He said it can be something as simple, yet vitally significant, as advising residents to move hot barbecue grills on balconies and decks away from the house — or reminding them to keep space heaters away from combustibles. So, said Garrett, “Every time we have a citizen contact, we use it as an opportunity to educate.”
Then, promoted to fire lieutenant, he moved to the Woodlawn station on Richmond Highway. “It was a dream-come-true because it’s where I grew up,” he said. “Then I returned to Franconia — where I’d volunteered.” This time, though, he was an officer.
Afterward, a position became available for a captain in the Hazardous Materials and Investigative Services section and, following another promotion, the job was Garrett’s. He later opened the Crosspointe station and, in March 2007, he said, “I got my dream job as commander of the Penn Daw station in Alexandria.”
There, he was thrilled to turn that station into the focal point of that area’s community outreach. Furthermore, he said, “It was great serving along the Route 1 area — a place I had a stake in and was involved with.” Then in January 2010, Garrett was promoted to battalion chief of the Fairfax Station/Clifton/Burke/Crosspointe/Pohick area. He supervised 40-50 people providing emergency services out of six different stations.
“It’s a whole different look at emergency services,” he said. “It required me to think more strategically. Instead of just being focused on the task or on firefighting tactics, I had to consider the impact to the community. I had to make sure our personnel were well-trained and the equipment well-placed so that, when calls came in, we were ready to go.” Garrett also monitored the radio to ensure that, when one station was out on a call or away training, another unit was covering its service area.
In October 2010, he was assigned to work on a special project to modernize Fairfax County government’s finance and human-resource systems. His participation resulted in the final product taking into consideration the Fire Department’s special needs as a 24/7 service.
Then on June 28, Chief Ronald Mastin promoted Garrett to deputy fire chief, placing him in charge of C-Shift operations for the entire Fire Department. As such, he’s become a senior staff member and an integral part of the department’s core leadership. And as always, he takes his duties seriously.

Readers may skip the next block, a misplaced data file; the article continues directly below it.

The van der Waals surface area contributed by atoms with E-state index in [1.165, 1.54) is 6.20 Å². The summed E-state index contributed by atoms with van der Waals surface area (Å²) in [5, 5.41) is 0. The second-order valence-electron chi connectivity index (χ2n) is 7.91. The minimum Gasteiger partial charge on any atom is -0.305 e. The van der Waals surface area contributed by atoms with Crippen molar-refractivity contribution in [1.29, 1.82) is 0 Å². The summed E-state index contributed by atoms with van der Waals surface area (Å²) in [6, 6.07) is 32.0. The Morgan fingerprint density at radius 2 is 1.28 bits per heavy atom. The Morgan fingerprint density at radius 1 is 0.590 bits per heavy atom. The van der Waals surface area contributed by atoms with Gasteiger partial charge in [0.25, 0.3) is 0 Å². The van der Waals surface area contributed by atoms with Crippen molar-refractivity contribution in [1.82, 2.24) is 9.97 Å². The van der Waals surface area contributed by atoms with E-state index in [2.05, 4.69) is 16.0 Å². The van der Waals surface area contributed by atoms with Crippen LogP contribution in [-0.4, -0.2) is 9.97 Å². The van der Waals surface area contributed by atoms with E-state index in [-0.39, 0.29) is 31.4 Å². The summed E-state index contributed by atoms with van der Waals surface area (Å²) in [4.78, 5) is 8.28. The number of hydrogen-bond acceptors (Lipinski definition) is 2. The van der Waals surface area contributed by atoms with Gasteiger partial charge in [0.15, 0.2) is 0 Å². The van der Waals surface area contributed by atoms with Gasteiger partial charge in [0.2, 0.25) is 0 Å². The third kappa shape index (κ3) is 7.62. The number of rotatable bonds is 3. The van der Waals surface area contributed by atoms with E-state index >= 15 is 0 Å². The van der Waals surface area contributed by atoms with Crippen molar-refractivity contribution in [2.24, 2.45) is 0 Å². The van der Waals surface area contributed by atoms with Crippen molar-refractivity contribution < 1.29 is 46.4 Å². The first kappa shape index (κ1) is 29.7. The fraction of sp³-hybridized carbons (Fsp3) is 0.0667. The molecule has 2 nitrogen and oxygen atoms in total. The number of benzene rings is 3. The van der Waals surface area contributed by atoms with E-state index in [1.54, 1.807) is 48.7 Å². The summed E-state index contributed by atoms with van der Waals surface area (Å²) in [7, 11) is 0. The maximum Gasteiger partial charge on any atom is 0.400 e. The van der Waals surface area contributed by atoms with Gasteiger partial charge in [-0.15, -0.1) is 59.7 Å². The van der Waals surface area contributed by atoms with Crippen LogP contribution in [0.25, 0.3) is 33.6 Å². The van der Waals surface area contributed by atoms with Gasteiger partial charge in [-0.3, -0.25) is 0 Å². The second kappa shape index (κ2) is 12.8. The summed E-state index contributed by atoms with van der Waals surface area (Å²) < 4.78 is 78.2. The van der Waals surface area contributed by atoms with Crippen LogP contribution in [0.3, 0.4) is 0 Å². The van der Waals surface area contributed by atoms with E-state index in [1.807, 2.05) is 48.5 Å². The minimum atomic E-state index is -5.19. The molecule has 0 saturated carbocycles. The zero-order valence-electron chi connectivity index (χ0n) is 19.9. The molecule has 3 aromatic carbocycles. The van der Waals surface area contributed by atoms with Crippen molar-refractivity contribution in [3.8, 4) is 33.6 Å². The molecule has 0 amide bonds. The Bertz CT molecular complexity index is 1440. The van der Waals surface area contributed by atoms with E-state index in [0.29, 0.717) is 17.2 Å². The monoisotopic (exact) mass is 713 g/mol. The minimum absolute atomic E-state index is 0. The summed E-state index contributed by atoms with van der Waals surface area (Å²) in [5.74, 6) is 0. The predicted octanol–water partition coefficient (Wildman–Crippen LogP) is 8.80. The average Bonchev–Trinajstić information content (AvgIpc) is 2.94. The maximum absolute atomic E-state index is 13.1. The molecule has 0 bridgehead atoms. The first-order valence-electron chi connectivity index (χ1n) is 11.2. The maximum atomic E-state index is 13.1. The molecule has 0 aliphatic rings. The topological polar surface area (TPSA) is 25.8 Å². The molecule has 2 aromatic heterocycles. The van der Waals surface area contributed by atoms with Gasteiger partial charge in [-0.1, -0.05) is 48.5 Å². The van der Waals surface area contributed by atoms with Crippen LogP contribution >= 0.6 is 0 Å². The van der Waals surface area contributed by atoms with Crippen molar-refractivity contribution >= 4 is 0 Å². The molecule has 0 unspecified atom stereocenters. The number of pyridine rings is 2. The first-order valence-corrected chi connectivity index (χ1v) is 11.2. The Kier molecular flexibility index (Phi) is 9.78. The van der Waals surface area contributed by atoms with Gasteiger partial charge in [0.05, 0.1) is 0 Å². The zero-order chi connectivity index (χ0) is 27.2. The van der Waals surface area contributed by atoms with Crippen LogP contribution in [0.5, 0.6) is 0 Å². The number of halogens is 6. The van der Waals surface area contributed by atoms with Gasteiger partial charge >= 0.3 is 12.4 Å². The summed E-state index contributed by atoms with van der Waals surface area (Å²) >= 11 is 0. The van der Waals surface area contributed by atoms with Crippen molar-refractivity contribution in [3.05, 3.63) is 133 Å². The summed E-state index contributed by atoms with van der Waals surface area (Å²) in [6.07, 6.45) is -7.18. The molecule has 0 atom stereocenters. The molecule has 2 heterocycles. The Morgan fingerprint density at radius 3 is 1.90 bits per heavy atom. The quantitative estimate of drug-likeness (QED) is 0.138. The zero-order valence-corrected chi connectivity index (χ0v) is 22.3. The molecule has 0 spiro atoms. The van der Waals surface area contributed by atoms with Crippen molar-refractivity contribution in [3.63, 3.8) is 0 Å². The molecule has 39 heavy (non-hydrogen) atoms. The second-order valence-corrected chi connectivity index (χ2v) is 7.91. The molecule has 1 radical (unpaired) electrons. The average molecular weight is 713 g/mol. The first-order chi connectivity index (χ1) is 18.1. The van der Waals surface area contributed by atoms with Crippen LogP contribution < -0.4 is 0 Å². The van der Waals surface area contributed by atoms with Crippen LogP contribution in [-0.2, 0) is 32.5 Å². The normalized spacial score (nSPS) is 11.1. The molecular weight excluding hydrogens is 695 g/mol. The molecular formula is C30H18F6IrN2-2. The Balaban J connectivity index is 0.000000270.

“I’m responsible for the overall, day-to-day operations and management of 350-plus firefighters,” he said. “And I’m now in charge of the seven battalion chiefs.”
Garrett will visit all the stations under his command and plans to “continue the chief’s objectives and motivate the shift to do that, as well. And because firefighters influenced me at the start, I want to support the community’s needs — whether by collecting backpacks or coats or doing a food drive. I want to support the residents.”
And he’s not the only one in his family who feels that way. His wife Lauretta is a police MPO with the Sully District Station and, in January, she was honored as Officer of the Quarter. During the ceremony, her station commander, Capt. Purvis Dawson, told her, “You’ve set a standard for others to emulate. Each day you pin on your badge, you make Fairfax County a better place.”
The Garretts have been married 15 years and have two children, 13 and 11. Dad’s also an assistant SYA basketball coach for their children’s team. Serving the community is important to the couple, and that’s why the new deputy fire chief is so excited about his new position.
“I love it because we’re such an integral part of society – what we do makes a difference,” said Garrett. “It’s a meaningful job, and I know that what I do makes a direct impact.”